How can we bridge the gap between green and socially responsible investments and financing schemes?
Financing Sustainability – too little too late? Sustainability requires financing. Why is the money not flowing to sustainable investments? Is there an Ambition-Action gap? There seems to be plenty of capital out there, but why is it still not channelled in adequate volumes towards green and socially responsible investments, despite all policy objectives? What are the hurdles? What do investors need to do to increase green and social financing? What can stakeholders, societies and governments do to unlock sustainable financing? Barriers include how financial institutions perceive and evaluate the risks of these potential transactions and often these don’t meet their (low) risk appetite; financial valuations of potential projects do not usually include the externalities of environmental and social protection and impact; unfavourable regulatory environments; lack of availability of data and common agreements of what constitutes sustainable finance, and even outright greenwashing. To finance the Paris Agreement, developed countries have committed to mobilizing $100 billion in climate finance per year. The EU Green deal, which aims to make the EU carbon neutral by 2050, is expected to mobilize 1 trillion Euros for green and sustainable investments. However, countries’ pledges for climate finance and actual spending are falling short of these goals. Investors complain that there are not sufficient bankable green and social deals out there. Innovators and project developers complain that they do not have sufficient access to capital to realize such projects. To unlock the unprecedented amounts of financing needed for global sustainability goals, we need to identify and address the hurdles and identify pathways to reduce them.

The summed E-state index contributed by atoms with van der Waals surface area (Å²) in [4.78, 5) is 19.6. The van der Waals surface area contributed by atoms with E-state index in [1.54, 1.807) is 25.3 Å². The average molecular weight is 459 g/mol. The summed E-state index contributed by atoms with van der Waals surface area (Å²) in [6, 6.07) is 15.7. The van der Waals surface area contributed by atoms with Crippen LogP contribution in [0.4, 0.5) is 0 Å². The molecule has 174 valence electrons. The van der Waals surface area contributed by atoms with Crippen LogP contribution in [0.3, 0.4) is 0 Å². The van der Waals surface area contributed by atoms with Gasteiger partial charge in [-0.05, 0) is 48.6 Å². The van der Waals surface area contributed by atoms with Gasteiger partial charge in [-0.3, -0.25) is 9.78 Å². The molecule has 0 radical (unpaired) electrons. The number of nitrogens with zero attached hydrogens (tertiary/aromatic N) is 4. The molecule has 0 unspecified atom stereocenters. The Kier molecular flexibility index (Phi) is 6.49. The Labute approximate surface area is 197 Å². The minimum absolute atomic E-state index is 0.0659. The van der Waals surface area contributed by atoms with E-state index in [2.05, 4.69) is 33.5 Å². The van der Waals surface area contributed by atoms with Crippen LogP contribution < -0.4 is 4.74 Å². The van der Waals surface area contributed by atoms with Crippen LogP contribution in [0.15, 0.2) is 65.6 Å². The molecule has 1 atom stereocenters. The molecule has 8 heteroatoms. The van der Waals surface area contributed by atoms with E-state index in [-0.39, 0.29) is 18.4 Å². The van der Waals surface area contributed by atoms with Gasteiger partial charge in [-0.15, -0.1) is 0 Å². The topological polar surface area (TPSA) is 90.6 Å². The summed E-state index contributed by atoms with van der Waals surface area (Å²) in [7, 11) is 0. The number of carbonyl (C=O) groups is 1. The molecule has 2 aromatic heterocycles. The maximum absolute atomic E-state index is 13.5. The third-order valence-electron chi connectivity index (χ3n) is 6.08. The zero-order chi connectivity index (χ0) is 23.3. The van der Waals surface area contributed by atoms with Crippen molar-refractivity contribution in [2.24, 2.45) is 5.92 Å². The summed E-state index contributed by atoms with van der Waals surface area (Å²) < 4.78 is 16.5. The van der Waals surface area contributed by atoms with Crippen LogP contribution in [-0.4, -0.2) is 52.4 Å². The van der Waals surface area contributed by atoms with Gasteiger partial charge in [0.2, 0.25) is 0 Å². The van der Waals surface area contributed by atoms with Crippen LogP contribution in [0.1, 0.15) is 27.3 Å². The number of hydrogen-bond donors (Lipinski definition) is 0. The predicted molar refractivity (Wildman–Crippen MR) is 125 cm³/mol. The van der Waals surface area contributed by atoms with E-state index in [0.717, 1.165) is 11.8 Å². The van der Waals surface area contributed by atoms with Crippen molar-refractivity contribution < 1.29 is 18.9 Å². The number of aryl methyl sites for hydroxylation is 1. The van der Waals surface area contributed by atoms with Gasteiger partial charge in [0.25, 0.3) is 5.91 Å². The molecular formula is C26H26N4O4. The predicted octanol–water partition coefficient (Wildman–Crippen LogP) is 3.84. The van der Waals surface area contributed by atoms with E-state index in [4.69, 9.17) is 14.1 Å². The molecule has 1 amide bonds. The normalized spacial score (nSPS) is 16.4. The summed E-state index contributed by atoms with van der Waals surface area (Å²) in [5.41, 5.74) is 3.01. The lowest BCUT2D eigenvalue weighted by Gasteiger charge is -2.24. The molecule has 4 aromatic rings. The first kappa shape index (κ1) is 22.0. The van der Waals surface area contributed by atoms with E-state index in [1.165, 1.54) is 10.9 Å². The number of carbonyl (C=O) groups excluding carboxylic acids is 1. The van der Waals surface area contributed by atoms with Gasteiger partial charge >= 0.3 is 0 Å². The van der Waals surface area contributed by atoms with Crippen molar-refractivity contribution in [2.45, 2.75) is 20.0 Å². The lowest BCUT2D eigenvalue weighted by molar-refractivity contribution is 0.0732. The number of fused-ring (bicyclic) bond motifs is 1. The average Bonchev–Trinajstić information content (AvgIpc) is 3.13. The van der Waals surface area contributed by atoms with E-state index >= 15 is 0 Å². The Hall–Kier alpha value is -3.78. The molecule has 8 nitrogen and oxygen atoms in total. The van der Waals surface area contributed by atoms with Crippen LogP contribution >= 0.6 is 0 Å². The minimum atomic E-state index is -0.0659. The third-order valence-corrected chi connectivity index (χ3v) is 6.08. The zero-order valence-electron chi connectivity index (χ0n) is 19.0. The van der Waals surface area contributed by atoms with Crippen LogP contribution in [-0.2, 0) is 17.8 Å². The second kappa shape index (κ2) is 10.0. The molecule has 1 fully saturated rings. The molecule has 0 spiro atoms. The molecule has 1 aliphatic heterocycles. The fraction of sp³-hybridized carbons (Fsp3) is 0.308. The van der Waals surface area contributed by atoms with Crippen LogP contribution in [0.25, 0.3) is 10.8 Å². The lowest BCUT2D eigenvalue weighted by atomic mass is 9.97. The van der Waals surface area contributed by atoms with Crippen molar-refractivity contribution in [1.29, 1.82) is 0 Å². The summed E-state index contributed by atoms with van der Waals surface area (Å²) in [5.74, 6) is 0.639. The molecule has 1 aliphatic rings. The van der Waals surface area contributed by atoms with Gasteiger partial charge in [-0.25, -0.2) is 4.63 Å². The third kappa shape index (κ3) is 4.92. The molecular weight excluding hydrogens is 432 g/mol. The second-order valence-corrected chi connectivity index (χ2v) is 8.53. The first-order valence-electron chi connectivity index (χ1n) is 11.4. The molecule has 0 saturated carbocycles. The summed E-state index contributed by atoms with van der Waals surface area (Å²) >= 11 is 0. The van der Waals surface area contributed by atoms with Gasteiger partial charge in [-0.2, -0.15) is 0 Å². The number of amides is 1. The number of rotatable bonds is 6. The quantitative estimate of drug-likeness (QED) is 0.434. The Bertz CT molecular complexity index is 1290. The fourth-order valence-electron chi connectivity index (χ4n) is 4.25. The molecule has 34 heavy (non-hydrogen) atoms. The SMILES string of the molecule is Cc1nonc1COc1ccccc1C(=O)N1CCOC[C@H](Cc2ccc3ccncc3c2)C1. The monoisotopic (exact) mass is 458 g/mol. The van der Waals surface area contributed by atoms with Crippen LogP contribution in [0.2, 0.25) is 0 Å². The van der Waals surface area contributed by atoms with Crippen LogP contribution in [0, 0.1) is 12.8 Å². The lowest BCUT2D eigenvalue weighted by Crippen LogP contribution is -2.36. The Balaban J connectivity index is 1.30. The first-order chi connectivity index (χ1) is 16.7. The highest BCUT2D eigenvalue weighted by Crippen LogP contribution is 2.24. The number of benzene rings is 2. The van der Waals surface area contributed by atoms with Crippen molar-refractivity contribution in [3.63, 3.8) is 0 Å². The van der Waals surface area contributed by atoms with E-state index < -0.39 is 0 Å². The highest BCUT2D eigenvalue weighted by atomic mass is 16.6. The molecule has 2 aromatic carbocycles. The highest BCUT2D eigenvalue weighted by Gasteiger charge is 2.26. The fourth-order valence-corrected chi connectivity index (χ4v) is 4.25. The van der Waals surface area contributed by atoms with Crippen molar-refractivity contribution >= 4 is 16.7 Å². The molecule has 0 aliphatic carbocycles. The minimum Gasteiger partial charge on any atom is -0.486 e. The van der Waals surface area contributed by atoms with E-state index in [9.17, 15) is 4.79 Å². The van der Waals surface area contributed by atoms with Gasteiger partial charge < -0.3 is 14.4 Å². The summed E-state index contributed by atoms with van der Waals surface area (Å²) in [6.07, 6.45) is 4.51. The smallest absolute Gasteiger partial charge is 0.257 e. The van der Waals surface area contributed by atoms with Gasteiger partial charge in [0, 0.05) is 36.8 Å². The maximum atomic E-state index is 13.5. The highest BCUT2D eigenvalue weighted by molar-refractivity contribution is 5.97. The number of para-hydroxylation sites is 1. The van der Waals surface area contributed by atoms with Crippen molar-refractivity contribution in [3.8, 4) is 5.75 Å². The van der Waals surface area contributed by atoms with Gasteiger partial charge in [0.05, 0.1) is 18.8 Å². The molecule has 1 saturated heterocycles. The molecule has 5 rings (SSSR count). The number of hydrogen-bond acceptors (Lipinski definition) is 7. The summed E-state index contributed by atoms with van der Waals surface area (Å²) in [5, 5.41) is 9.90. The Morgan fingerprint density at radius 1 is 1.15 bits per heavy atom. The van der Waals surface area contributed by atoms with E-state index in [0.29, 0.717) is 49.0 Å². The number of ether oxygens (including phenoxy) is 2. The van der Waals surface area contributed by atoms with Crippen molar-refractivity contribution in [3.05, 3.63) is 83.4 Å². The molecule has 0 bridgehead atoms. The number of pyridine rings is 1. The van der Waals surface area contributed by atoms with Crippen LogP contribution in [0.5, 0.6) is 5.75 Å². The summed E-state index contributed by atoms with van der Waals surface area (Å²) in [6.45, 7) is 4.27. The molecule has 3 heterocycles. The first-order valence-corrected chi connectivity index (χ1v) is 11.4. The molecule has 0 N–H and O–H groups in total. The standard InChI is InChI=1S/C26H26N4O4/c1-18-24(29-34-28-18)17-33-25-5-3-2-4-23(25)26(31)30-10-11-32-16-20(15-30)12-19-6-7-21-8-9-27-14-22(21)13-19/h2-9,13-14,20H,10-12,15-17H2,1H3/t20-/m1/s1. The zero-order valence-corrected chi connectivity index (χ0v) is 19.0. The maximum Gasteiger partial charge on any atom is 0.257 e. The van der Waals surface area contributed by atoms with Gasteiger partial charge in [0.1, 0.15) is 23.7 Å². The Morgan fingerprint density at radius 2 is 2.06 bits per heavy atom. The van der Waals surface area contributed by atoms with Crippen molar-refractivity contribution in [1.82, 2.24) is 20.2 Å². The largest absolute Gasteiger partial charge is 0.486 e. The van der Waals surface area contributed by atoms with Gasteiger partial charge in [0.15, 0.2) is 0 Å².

The challenge owner
Maya Hennerkes leads the ESG work with Financial Institutions at the European Bank for Reconstruction and Development. She has previously worked at the Inter-American Development in climate finance and ESG. Multilateral Development Banks work on the crossroads of public and private sector to provide public funding and leverage private sector finance for sustainable finance goals. Interesting approaches have been developed around blended and concessional financing with the attempt to increase financing for sustainable goals. But we need innovative approaches to address the barriers and reach the scale and speed needed to reach the policy goals as formulated in Paris. Maya will present this challenge using concrete examples of hurdles and obstacles, as well as some promising ideas and cases which could help find lasting solutions from her 15-year experience in climate and ESG-integrated financing.
Sustainability Manager of the Airport of Athens
PhD Candidate Renewable Energy, Researcher / Advisor to Enterprises and Organizations
Economist, PhD, Researcher Social Finance
Social Impact investor manager
Yiannos Vittorio Lazzarotto
International Relations & Sustainability, Trainee at MEP Petros Kokkalis Office
Social Finance, Impact Entrepreneurship, Network Development, Responsible Leadership
Paul Kidner has over 20 years of experience in business development, leading the strategy creation, operations and management of a variety of innovative businesses initially in the private sector and more recently in the social and philanthropic sectors. Paul is currently a lead advisor at the TIMA Charitable Foundation, evaluating and monitoring grant-making for the Foundation in Greece, in support of issues related to the elderly. Prior to that, Paul led a number of business-supporting ventures including the creation and management of the PRAKSIS Business Coaching Center, which won 1st prize for Youth Entrepreneurship at the Education Business Awards in Greece in 2016. He went on to launch and manage The People’s Trust (TPT), an NGO whose mission is to relieve unemployment in Greece through entrepreneurship. In the 4 years that he launched and ran the organization, TPT supported over 270 small businesses and created more than 600 new, sustainable, places of employment. Over 91% of these businesses remained sustainable, 42% were launched by women and our oldest entrepreneur was 69 years of age. Paul is also on the Executive Board of the EUobserver and strongly believes in supporting entrepreneurs and NGO leaders reach their highest potential. Paul's expertise lies in organizational development, leadership, strategy and management, grant evaluation and monitoring, social impact measurement and executive coaching. He enjoys new challenges as well as leading a team from the spark of an idea to its implementation and successful outcome.